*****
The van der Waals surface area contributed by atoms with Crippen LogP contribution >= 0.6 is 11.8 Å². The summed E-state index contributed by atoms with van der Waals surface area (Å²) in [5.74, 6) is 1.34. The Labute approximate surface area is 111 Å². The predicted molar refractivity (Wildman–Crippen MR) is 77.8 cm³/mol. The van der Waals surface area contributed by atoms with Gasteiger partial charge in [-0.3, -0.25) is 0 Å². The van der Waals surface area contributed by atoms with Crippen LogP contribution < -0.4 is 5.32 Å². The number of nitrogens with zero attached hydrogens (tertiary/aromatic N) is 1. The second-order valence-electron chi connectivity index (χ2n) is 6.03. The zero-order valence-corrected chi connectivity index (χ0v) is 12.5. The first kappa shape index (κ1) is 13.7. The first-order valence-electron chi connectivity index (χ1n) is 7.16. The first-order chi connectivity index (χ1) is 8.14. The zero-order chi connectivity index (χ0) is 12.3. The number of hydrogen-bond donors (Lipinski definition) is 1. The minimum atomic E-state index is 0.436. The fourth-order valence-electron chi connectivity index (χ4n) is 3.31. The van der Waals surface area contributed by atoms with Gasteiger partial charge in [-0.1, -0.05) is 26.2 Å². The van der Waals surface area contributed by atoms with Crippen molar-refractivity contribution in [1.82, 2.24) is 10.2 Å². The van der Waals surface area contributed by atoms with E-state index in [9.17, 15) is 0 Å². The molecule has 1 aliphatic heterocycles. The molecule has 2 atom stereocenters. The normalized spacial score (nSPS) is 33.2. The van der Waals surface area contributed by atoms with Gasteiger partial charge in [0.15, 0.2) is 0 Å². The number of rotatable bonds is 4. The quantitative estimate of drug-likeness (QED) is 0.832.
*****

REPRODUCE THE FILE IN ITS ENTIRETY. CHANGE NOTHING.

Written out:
The van der Waals surface area contributed by atoms with Crippen LogP contribution >= 0.6 is 11.8 Å². The summed E-state index contributed by atoms with van der Waals surface area (Å²) in [5.74, 6) is 1.34. The Labute approximate surface area is 111 Å². The predicted molar refractivity (Wildman–Crippen MR) is 77.8 cm³/mol. The van der Waals surface area contributed by atoms with Gasteiger partial charge in [-0.3, -0.25) is 0 Å². The van der Waals surface area contributed by atoms with Crippen LogP contribution < -0.4 is 5.32 Å². The number of nitrogens with zero attached hydrogens (tertiary/aromatic N) is 1. The second-order valence-electron chi connectivity index (χ2n) is 6.03. The zero-order valence-corrected chi connectivity index (χ0v) is 12.5. The first kappa shape index (κ1) is 13.7. The first-order valence-electron chi connectivity index (χ1n) is 7.16. The first-order chi connectivity index (χ1) is 8.14. The zero-order chi connectivity index (χ0) is 12.3. The number of hydrogen-bond donors (Lipinski definition) is 1. The minimum atomic E-state index is 0.436. The fourth-order valence-electron chi connectivity index (χ4n) is 3.31. The van der Waals surface area contributed by atoms with Gasteiger partial charge in [-0.1, -0.05) is 26.2 Å². The van der Waals surface area contributed by atoms with Crippen molar-refractivity contribution in [1.82, 2.24) is 10.2 Å². The van der Waals surface area contributed by atoms with E-state index in [9.17, 15) is 0 Å². The molecule has 1 aliphatic heterocycles. The molecule has 2 atom stereocenters. The normalized spacial score (nSPS) is 33.2. The van der Waals surface area contributed by atoms with Gasteiger partial charge in [0.15, 0.2) is 0 Å². The number of rotatable bonds is 4. The quantitative estimate of drug-likeness (QED) is 0.832.